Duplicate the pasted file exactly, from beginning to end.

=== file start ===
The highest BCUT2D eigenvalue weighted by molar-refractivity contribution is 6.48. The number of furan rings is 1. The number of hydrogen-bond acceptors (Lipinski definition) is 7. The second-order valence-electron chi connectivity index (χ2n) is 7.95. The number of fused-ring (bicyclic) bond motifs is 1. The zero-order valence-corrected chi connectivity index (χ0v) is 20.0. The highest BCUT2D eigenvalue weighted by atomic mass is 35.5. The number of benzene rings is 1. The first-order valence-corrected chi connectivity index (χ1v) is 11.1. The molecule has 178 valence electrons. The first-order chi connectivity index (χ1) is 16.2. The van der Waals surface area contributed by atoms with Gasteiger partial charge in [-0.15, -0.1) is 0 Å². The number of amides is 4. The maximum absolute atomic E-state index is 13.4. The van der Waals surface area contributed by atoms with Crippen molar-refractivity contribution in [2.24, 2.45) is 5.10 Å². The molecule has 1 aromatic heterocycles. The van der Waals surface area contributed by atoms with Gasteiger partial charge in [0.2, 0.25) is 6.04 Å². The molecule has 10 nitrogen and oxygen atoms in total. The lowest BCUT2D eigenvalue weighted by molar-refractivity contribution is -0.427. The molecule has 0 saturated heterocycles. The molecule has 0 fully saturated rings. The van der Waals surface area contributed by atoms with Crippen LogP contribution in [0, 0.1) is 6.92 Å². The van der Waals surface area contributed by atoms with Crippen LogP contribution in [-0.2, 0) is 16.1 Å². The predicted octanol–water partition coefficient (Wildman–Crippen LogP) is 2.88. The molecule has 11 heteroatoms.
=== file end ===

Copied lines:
The highest BCUT2D eigenvalue weighted by molar-refractivity contribution is 6.48. The number of furan rings is 1. The number of hydrogen-bond acceptors (Lipinski definition) is 7. The second-order valence-electron chi connectivity index (χ2n) is 7.95. The number of fused-ring (bicyclic) bond motifs is 1. The zero-order valence-corrected chi connectivity index (χ0v) is 20.0. The highest BCUT2D eigenvalue weighted by atomic mass is 35.5. The number of benzene rings is 1. The first-order valence-corrected chi connectivity index (χ1v) is 11.1. The molecule has 178 valence electrons. The first-order chi connectivity index (χ1) is 16.2. The van der Waals surface area contributed by atoms with Gasteiger partial charge in [-0.15, -0.1) is 0 Å². The number of amides is 4. The maximum absolute atomic E-state index is 13.4. The van der Waals surface area contributed by atoms with Crippen molar-refractivity contribution in [2.24, 2.45) is 5.10 Å². The molecule has 1 aromatic heterocycles. The van der Waals surface area contributed by atoms with Gasteiger partial charge in [0.2, 0.25) is 6.04 Å². The molecule has 10 nitrogen and oxygen atoms in total. The lowest BCUT2D eigenvalue weighted by molar-refractivity contribution is -0.427. The molecule has 0 saturated heterocycles. The molecule has 0 fully saturated rings. The van der Waals surface area contributed by atoms with Crippen LogP contribution in [0, 0.1) is 6.92 Å². The van der Waals surface area contributed by atoms with Crippen LogP contribution in [-0.2, 0) is 16.1 Å². The predicted octanol–water partition coefficient (Wildman–Crippen LogP) is 2.88. The molecule has 11 heteroatoms.